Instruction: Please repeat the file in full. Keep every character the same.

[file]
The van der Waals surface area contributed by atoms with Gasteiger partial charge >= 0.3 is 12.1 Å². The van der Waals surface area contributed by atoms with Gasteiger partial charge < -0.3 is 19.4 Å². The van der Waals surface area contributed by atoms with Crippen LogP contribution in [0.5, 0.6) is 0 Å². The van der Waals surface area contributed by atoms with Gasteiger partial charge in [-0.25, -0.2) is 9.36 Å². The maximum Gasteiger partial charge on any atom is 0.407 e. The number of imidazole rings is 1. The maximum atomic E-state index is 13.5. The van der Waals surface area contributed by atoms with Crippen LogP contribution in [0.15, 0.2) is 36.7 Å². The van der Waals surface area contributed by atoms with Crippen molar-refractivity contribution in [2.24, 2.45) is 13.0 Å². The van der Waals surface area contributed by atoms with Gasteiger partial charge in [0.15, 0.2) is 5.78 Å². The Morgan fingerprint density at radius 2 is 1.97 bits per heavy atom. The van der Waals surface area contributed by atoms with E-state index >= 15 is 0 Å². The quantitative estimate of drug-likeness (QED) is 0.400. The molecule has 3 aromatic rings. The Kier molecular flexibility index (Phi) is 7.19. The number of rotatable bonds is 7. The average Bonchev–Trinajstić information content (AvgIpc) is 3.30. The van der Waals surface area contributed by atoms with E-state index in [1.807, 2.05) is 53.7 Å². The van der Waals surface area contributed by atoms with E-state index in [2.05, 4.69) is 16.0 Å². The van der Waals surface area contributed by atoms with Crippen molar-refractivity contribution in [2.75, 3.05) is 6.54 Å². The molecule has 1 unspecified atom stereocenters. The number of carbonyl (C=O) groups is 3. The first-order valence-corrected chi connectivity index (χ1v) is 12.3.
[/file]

The van der Waals surface area contributed by atoms with Gasteiger partial charge >= 0.3 is 12.1 Å². The van der Waals surface area contributed by atoms with Gasteiger partial charge < -0.3 is 19.4 Å². The van der Waals surface area contributed by atoms with Crippen LogP contribution in [0.5, 0.6) is 0 Å². The van der Waals surface area contributed by atoms with Gasteiger partial charge in [-0.25, -0.2) is 9.36 Å². The maximum Gasteiger partial charge on any atom is 0.407 e. The number of imidazole rings is 1. The maximum atomic E-state index is 13.5. The van der Waals surface area contributed by atoms with Crippen LogP contribution in [0.15, 0.2) is 36.7 Å². The van der Waals surface area contributed by atoms with Crippen molar-refractivity contribution in [2.24, 2.45) is 13.0 Å². The van der Waals surface area contributed by atoms with Gasteiger partial charge in [0.15, 0.2) is 5.78 Å². The Morgan fingerprint density at radius 2 is 1.97 bits per heavy atom. The van der Waals surface area contributed by atoms with E-state index >= 15 is 0 Å². The quantitative estimate of drug-likeness (QED) is 0.400. The molecule has 3 aromatic rings. The Kier molecular flexibility index (Phi) is 7.19. The number of rotatable bonds is 7. The average Bonchev–Trinajstić information content (AvgIpc) is 3.30. The van der Waals surface area contributed by atoms with E-state index in [1.807, 2.05) is 53.7 Å². The van der Waals surface area contributed by atoms with E-state index in [2.05, 4.69) is 16.0 Å². The van der Waals surface area contributed by atoms with Crippen molar-refractivity contribution in [2.75, 3.05) is 6.54 Å². The molecule has 1 unspecified atom stereocenters. The number of carbonyl (C=O) groups is 3. The first-order valence-corrected chi connectivity index (χ1v) is 12.3.